And under UN rules, membership into the World Intellectual Property Organization would be more or less automatic at this point if the Palestinians pursue it. The WIPO has been strongly supported by the US, seeking to curb piracy of US movies and software.
Palestinian leaders say they're methodically seeking to enter other UN agencies, though are likely to go slowly in the coming weeks. The probable next target would be the WHO.
“We are working on it, one by one," said Ibrahim Khraishi, a Palestinian official at the UN in Geneva, in remarks quoted by the Associated Press today. "It’s now precedent that we are a full member in one of the biggest and one of the most important UN agencies, UNESCO. So it will open the door for us now to go further.”
All of this puts the United States in a bind. Though the State Department said it wants to continue to work with UNESCO, even as it cuts funding, it's hard to see how. The Obama administration is expected to reach out to Congress to find a way both to continue to funding UNESCO, and give the US government flexibility if Palestine is recognized as a member by other, more important UN organizations.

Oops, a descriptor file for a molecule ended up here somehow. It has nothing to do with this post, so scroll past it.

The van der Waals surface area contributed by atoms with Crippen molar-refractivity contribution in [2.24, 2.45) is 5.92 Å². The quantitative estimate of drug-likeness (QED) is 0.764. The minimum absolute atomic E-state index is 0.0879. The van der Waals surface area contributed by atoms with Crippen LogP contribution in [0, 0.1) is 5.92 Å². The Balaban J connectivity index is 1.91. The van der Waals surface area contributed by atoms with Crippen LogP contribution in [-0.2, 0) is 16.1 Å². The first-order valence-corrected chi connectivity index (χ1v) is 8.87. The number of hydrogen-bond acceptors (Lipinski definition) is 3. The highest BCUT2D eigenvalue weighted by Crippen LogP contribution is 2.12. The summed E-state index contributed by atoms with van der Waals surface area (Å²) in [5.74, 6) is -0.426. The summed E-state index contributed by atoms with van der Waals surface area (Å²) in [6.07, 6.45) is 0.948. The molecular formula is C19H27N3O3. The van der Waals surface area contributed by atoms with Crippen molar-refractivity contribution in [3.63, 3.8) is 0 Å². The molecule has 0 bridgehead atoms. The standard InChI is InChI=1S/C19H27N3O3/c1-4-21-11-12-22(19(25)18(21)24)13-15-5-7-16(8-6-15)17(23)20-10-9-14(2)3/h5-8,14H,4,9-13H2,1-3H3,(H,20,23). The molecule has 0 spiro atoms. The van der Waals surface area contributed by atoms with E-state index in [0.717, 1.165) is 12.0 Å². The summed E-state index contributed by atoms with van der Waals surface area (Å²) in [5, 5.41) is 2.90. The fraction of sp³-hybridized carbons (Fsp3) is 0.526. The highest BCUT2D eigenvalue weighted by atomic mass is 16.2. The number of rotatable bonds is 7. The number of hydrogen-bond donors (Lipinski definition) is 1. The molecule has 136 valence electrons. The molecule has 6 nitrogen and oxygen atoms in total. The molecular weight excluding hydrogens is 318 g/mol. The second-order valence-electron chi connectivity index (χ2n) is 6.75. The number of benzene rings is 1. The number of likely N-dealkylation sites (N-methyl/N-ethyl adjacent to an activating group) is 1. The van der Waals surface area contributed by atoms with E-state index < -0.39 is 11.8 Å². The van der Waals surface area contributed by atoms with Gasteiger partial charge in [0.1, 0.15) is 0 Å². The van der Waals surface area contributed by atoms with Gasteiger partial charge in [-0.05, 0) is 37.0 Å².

Whether it will get very far in that appeal is another matter. A number of pro-Israel congressmen and congresswomen have publicly backed the cut-off of aid, and called for further steps to punish the UN for the voting patterns of its members and the Palestinians for seeking membership.
Kay Granger (R) of Texas, who chairs the House Appropriations Subcommittee on State and Foreign Operations, said in a letter that she will seek to cut off aid to the Palestinians if they seek to join more UN bodies and implied that more UN funding could be cut as well.